The public consultation period opened earlier this week and the closing date for receipt of submissions is 5pm on Tuesday 22 February.

Published in Angling

Inland Fisheries Ireland (IFI) is seeking submissions in relation to a proposal to restrict the commercial salmon draft net season on the Loughros estuary in Co Donegal in 2022 to fishing between 1 and 21 July.

The proposed changes are to reflect the limited overall salmon quota available for 2022 and the number of commercial draft nets available.

An overall surplus of 340 salmon has been advised for 2022 to be divided between the commercial draft net and recreational angling sectors.

The commercial draft net season for the fishery normally opens on 12 May and closes on 31 July.

A copy of the draft proposed bye-law is available for public inspection at the IFI offices in Ballyshannon, Co Donegal as well as on the IFI website HERE.

Any person wishing to make observations on the proposed regulation may make submissions before 5pm on Friday 18 February, either by email to [email protected] or to the address below:

Loughros estuary Commercial Salmon draft net fishing season 2021 Public Consultation,
Inland Fisheries Ireland,
Station Road, Ballyshannon,
Co Donegal
F94 WV76

Published in Fishing

There’s still time to make submissions in the public consultation on two Pathway Action Plans for the control of invasive species on Ireland’s waterways.

According to the National Biodiversity Data Centre’s Invasives.ie programme, the purpose of Pathway Action Plans (PAPs) is to raise public awareness as well as to set out actions to prevent unintentional introductions by minimising the contamination of goods, commodities, vehicles and equipment by invasive species, and ensuring appropriate checks at EU borders.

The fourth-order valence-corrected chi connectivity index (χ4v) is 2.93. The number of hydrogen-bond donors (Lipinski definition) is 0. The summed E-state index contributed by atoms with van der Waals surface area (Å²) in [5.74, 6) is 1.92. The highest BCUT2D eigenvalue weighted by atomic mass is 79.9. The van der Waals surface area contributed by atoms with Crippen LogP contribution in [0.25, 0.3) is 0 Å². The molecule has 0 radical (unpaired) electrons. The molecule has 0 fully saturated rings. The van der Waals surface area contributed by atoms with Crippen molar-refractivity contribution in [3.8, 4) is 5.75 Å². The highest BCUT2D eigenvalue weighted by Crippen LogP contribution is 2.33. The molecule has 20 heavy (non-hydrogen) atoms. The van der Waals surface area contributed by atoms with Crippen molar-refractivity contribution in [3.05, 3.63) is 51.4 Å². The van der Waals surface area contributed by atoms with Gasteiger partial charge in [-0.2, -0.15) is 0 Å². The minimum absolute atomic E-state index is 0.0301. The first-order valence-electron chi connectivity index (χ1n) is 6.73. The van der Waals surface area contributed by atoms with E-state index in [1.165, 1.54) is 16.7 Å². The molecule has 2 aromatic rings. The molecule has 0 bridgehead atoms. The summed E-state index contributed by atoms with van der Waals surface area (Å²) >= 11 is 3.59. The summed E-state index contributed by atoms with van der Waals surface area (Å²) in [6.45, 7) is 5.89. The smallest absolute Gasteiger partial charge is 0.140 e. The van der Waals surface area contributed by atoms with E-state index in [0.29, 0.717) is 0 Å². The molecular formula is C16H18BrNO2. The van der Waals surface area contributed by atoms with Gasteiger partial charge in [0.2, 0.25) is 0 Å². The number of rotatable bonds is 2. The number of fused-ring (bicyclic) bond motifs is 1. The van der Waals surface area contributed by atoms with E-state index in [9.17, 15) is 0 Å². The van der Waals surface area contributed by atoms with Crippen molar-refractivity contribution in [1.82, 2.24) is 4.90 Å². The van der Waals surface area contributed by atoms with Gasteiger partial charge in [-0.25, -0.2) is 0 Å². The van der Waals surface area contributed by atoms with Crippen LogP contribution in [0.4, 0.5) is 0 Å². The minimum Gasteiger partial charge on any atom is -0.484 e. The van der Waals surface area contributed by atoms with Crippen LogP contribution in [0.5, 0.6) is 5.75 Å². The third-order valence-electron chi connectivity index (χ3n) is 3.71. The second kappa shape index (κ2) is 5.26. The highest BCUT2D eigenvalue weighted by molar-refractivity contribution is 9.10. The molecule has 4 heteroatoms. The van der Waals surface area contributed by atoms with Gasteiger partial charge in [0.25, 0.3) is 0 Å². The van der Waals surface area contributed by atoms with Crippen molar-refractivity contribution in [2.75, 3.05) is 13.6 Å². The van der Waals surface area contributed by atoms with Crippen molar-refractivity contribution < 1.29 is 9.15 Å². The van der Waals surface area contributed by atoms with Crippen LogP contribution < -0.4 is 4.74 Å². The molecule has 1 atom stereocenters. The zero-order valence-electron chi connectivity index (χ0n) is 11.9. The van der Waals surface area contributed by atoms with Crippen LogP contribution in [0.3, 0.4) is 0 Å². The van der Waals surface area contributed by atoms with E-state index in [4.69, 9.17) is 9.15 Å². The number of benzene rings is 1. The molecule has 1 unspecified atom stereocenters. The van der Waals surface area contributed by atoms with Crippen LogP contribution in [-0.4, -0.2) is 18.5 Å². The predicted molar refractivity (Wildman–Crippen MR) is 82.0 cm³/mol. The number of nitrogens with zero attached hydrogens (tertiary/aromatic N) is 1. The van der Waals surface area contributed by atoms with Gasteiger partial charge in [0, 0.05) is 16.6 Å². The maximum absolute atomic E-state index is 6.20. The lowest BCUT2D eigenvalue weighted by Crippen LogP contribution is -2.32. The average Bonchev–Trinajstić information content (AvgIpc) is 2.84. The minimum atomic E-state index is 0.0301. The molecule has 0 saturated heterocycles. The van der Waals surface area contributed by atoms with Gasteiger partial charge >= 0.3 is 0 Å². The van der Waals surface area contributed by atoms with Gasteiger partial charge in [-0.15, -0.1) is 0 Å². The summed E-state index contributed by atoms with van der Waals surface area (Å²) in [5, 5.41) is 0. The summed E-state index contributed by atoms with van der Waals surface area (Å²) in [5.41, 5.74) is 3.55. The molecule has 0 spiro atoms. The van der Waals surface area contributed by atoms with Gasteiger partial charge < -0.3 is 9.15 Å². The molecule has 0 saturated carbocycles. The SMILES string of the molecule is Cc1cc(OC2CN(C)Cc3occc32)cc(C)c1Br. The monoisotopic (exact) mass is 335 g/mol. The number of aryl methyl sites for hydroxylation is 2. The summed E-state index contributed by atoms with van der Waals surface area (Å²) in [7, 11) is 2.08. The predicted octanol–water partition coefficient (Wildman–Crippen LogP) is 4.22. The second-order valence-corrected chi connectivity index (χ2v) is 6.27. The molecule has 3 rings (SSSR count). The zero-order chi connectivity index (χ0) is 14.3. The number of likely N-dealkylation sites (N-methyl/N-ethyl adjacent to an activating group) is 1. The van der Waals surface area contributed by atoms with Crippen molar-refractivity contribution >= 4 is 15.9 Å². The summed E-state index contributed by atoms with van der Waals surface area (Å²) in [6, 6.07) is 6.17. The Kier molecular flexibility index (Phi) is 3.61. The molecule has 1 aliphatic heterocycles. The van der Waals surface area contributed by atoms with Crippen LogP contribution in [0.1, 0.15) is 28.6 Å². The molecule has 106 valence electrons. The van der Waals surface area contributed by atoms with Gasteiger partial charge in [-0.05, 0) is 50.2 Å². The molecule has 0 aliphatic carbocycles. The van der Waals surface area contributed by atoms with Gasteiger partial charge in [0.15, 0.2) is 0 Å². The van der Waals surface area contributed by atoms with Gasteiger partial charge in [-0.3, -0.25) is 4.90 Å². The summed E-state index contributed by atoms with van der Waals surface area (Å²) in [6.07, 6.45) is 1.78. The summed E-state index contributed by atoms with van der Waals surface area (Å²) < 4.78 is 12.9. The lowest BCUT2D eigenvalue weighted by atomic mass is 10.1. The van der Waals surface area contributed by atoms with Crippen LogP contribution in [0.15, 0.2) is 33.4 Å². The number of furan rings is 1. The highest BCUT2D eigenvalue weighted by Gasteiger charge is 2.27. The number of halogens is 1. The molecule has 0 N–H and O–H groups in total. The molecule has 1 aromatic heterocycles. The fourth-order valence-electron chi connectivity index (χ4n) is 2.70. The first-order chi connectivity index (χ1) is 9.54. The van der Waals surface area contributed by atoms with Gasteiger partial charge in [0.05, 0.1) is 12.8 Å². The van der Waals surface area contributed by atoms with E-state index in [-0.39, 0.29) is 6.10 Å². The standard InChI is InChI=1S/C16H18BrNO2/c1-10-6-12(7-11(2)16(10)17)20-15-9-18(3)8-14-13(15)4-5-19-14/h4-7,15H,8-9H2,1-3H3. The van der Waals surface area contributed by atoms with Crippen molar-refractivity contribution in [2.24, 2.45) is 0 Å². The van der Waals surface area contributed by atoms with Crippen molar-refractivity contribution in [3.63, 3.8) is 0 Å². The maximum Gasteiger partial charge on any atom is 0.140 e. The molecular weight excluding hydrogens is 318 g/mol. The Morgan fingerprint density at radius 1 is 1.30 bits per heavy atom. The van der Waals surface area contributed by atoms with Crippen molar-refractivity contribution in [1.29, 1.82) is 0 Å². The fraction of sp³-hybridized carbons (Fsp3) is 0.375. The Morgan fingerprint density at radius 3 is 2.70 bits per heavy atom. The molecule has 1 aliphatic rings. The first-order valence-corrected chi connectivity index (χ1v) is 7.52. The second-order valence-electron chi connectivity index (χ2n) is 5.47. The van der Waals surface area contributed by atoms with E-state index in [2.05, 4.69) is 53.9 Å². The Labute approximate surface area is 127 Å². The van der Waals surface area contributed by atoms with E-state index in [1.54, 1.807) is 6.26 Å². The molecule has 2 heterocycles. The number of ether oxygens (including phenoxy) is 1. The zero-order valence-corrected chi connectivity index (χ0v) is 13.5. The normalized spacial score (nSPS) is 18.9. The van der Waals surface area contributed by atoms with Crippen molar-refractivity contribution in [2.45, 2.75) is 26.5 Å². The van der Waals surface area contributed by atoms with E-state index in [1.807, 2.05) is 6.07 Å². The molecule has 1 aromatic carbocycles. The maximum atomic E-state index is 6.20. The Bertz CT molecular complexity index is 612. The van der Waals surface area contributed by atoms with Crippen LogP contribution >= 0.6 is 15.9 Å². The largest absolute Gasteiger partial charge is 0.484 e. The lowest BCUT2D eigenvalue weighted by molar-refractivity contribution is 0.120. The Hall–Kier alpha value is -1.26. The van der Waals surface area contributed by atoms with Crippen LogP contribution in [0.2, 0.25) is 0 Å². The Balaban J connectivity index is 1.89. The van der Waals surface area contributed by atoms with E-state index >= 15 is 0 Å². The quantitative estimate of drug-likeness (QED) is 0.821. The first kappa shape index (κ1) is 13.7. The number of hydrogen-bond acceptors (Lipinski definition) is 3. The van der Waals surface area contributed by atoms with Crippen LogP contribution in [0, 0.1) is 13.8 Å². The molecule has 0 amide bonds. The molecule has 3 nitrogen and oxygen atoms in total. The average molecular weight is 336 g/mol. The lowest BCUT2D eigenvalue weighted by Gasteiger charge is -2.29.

Currently two PAPs related to Ireland’s coastal areas and waterways are under development, one for angling and the other for recreational boating and watercraft.

Both plans aim to survey stakeholders on awareness of biosecurity measures, and engage on what actions can be employed to enhance protections against the spread of invasive species here.

In particular, the PAP for angling emphasises the promotion of ‘Check, Clean, Dry’ principles to control the cross-contamination of water sources.

And the PAP for recreational boating calls for boatyards and marinas to invest in the appropriate facilities to contain the runoff from wash-down procedures, especially when removing anti-foul.

Both draft plans can be downloaded from the Invasives.ie website. Comments on the PAPs must be submitted before Tuesday 1 February through the Department of Housing, Local Government and Heritage’s dedicated consultation email address at [email protected]

Published in Irish Marinas

Offaly County Council is calling on the public to have their say on the Banagher Marina Master Plan in an online consultation.

It’s hoped that projects arising from the master plan will help to reposition Banagher Marina as a tourism draw on the Grand Canal, offer new opportunities to local businesses and improve the experience of living in and around the town for local residents.